Agrawal, Asha Weinstein

Professor, Urban & Regional Planning




Preferred: (408) 924-5691


  • Doctor of Philosophy, Univ Of Cal-Berkeley, 2002
  • Master of Science, London School of Economics, 1994
  • Bachelor of Arts, Harvard-Radcliffe College, 1993


Asha Weinstein Agrawal is Professor of Urban and Regional Planning at San José State University, Director of the MS in Transportation Management program in the Lucas College and Graduate School of Business, and Director of MTI’s National Transportation Finance Center. Her research agenda is guided by a commitment to the principles of sustainability and equity: what planning and policy tools can communities adopt to encourage environmentally-friendly travel and improve accessibility for people struggling with poverty or other disadvantages? She has explored this question most deeply through two substantive areas, transportation finance policy and the travel behavior of pedestrians, cyclists, and transit riders. Dr. Agrawal also works in the area of urban history and is currently Chair of the Transportation Research Board’s Sub-Committee on Transportation History.

Dr. Agrawal’s research on contemporary policy issues has been cited in the popular media. Stories quoting her or citing her work have appeared in such outlets as The Washington Post (on gas taxes and mileage fees), CBS Evening News (on mileage fees), ABC News/KGO-TV (on mileage fees), the San Diego Union-Tribune (on transit fare policy), WBUR (on the history of traffic congestion), and the San Francisco Chronicle (on transportation taxes).

In addition, she has been invited to share her research findings at events such as a briefing session for staff of the U.S. Senate Committee on Environment and Public Works, a meeting of the California Road Charge Pilot Program Technical Advisory Committee, and an Informational Hearing for Subcommitttees of the California State Senate Committees on Housing and Transportation.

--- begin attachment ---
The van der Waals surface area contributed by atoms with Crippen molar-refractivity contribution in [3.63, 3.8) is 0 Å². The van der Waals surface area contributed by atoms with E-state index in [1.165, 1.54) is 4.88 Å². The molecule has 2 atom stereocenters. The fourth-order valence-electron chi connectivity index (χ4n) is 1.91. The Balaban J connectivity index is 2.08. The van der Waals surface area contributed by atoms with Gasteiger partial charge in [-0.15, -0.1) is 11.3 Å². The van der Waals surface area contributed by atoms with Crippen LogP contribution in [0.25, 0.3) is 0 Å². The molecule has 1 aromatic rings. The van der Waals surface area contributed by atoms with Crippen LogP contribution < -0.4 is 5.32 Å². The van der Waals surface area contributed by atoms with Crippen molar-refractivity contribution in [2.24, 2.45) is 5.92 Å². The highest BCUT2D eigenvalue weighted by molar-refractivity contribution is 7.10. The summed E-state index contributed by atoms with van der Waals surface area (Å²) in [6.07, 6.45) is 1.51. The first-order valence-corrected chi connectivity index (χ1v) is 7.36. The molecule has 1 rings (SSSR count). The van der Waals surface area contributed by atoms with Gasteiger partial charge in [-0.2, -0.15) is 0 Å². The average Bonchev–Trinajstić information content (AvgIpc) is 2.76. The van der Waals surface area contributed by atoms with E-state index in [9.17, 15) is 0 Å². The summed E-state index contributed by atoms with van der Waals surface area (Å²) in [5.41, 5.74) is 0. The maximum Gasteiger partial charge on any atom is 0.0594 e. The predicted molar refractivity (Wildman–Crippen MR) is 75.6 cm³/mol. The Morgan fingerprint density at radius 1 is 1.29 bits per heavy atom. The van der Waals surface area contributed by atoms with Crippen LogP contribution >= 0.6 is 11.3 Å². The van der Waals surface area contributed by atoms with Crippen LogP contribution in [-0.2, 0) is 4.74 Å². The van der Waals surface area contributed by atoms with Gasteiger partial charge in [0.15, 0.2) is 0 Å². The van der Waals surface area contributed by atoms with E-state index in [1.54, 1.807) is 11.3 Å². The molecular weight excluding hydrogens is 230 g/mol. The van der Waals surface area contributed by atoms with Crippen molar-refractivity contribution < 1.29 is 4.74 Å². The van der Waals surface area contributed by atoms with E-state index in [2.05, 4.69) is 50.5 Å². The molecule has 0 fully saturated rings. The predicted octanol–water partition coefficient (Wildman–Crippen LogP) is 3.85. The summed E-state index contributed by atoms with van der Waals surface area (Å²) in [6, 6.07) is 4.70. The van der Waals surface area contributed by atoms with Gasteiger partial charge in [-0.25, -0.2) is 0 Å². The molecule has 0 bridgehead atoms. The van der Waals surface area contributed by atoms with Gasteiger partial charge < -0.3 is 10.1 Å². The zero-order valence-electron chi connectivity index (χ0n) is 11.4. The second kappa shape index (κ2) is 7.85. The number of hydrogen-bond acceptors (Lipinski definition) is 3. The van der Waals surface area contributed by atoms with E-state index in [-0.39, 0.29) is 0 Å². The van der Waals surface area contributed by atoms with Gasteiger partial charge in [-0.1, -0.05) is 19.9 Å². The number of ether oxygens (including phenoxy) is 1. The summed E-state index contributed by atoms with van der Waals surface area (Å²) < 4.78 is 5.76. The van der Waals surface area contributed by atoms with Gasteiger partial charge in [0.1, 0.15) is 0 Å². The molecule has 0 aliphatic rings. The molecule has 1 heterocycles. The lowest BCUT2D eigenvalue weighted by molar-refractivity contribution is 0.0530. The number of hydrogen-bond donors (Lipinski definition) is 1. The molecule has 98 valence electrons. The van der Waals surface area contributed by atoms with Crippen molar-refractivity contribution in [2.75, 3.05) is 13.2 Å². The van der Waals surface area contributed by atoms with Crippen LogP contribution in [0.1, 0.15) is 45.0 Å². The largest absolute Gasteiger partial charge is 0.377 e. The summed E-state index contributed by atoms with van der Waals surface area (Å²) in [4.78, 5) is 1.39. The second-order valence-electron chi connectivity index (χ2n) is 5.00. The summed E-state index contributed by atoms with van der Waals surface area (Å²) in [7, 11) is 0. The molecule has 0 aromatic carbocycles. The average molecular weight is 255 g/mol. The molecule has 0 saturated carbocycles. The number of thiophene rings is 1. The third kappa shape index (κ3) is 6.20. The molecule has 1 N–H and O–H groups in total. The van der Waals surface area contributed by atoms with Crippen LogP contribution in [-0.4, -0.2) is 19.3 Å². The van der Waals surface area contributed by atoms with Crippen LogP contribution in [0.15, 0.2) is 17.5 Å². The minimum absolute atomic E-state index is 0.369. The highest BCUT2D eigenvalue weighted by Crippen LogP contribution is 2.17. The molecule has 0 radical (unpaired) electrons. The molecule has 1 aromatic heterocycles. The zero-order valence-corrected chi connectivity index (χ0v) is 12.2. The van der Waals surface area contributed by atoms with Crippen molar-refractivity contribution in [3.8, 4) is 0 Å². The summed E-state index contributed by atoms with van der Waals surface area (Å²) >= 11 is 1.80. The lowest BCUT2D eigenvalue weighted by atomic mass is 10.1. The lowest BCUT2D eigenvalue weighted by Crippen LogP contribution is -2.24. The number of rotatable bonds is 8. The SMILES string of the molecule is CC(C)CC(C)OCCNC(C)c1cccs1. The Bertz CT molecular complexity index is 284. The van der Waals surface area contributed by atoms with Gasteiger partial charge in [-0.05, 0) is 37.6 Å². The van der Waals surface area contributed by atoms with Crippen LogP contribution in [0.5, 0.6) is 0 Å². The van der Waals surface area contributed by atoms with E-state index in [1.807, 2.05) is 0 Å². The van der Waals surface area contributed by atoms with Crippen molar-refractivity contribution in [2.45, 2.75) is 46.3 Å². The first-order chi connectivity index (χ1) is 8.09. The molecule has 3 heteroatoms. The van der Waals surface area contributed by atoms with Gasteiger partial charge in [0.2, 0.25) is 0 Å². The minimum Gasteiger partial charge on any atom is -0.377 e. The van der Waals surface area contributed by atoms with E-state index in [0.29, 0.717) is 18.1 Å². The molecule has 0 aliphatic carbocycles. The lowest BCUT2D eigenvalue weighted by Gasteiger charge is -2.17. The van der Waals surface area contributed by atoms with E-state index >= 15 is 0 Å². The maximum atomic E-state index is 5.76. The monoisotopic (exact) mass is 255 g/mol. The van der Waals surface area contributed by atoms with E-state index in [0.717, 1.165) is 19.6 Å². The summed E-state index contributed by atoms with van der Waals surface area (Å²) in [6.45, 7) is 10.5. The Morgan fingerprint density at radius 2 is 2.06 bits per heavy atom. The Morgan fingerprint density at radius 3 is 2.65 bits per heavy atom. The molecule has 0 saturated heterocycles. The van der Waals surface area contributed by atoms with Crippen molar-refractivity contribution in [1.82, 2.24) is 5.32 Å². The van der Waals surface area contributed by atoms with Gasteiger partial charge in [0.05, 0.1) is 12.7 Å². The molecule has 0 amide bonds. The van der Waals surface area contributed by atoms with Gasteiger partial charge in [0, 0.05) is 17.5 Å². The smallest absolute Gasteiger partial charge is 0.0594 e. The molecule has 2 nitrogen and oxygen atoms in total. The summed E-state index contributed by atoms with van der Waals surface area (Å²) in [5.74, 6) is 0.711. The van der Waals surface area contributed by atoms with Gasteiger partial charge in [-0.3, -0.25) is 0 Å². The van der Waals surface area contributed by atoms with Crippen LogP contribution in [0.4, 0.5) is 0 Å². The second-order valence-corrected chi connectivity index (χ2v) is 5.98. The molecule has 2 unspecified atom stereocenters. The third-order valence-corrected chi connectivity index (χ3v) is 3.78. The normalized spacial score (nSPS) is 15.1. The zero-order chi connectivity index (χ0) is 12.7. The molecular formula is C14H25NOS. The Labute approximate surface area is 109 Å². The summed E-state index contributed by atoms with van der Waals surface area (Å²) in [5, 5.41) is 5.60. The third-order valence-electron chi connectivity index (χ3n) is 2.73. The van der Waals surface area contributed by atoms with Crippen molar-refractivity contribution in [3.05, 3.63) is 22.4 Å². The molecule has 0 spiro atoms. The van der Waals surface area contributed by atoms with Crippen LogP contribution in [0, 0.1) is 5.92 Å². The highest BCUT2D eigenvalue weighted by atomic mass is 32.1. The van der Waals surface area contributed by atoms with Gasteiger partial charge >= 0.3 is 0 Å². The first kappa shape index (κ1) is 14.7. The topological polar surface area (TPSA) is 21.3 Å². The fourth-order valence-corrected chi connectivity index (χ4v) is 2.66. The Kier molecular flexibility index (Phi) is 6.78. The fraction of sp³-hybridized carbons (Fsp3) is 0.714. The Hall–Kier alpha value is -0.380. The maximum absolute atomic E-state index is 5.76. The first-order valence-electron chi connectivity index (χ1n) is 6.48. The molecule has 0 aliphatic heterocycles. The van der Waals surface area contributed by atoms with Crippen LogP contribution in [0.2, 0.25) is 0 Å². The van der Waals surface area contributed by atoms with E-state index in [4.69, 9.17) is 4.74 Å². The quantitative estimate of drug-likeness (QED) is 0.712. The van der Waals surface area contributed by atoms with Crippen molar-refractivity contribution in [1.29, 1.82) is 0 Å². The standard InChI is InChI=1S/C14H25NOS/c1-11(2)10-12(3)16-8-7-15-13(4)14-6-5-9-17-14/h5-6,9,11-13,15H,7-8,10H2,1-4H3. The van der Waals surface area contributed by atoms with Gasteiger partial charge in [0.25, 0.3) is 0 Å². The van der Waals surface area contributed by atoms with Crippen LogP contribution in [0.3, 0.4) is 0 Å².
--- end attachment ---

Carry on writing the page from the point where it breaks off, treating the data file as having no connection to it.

Dr. Agrawal is actively involved with service to the professional planning and policy community. For example, she has served on the Metropolitan Transportation Commission's Regional Means-Based Transit Fare Pricing Study Technical Advisory Committee, Santa Clara County's Traffic Safe Communities Network Steering Committee, and the Santa Clara County Valley Transportation Authority's Pedestrian Access to Transit Task Force.

Dr. Agrawal earned a B.A. from Harvard University in Folklore and Mythology, an M.Sc. from the London School of Economics and Political Science in Urban and Regional Planning, and a Ph.D. from the University of California, Berkeley, in City and Regional Planning.

Selected Publications

Agrawal, Asha Weinstein, Hannah King, and Martin Wachs. The Impact of COVID-19 on California Transportation Revenue. San Jose: Mineta Transportation Institute, San José State University, May 2020.

Agrawal, Asha Weinstein, et al. Crime and Harassment on Public Transportation: A Survey of SJSU Students Set in International Context. San Jose: Mineta Transportation Institute, San José State University, March 2020.